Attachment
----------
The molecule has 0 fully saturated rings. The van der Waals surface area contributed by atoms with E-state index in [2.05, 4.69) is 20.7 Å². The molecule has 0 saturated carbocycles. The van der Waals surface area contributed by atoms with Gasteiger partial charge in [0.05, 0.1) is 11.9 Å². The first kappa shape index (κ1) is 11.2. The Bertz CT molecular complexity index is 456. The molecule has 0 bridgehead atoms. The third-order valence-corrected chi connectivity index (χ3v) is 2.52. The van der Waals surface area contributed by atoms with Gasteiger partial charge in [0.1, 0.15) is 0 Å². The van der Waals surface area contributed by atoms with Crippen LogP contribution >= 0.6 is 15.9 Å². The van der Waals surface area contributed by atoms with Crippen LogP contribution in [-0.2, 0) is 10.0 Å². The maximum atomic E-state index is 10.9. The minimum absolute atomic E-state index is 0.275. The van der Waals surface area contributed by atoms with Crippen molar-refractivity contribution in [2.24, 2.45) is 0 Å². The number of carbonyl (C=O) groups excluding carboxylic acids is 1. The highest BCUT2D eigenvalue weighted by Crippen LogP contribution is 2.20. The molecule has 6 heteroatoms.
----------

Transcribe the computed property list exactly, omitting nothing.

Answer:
The molecule has 0 fully saturated rings. The van der Waals surface area contributed by atoms with E-state index in [2.05, 4.69) is 20.7 Å². The molecule has 0 saturated carbocycles. The van der Waals surface area contributed by atoms with Gasteiger partial charge in [0.05, 0.1) is 11.9 Å². The first kappa shape index (κ1) is 11.2. The Bertz CT molecular complexity index is 456. The molecule has 0 bridgehead atoms. The third-order valence-corrected chi connectivity index (χ3v) is 2.52. The van der Waals surface area contributed by atoms with Gasteiger partial charge in [0.1, 0.15) is 0 Å². The van der Waals surface area contributed by atoms with Crippen LogP contribution >= 0.6 is 15.9 Å². The van der Waals surface area contributed by atoms with Crippen LogP contribution in [-0.2, 0) is 10.0 Å². The maximum atomic E-state index is 10.9. The minimum absolute atomic E-state index is 0.275. The van der Waals surface area contributed by atoms with Crippen molar-refractivity contribution in [2.24, 2.45) is 0 Å². The number of carbonyl (C=O) groups excluding carboxylic acids is 1. The highest BCUT2D eigenvalue weighted by Crippen LogP contribution is 2.20. The molecule has 6 heteroatoms.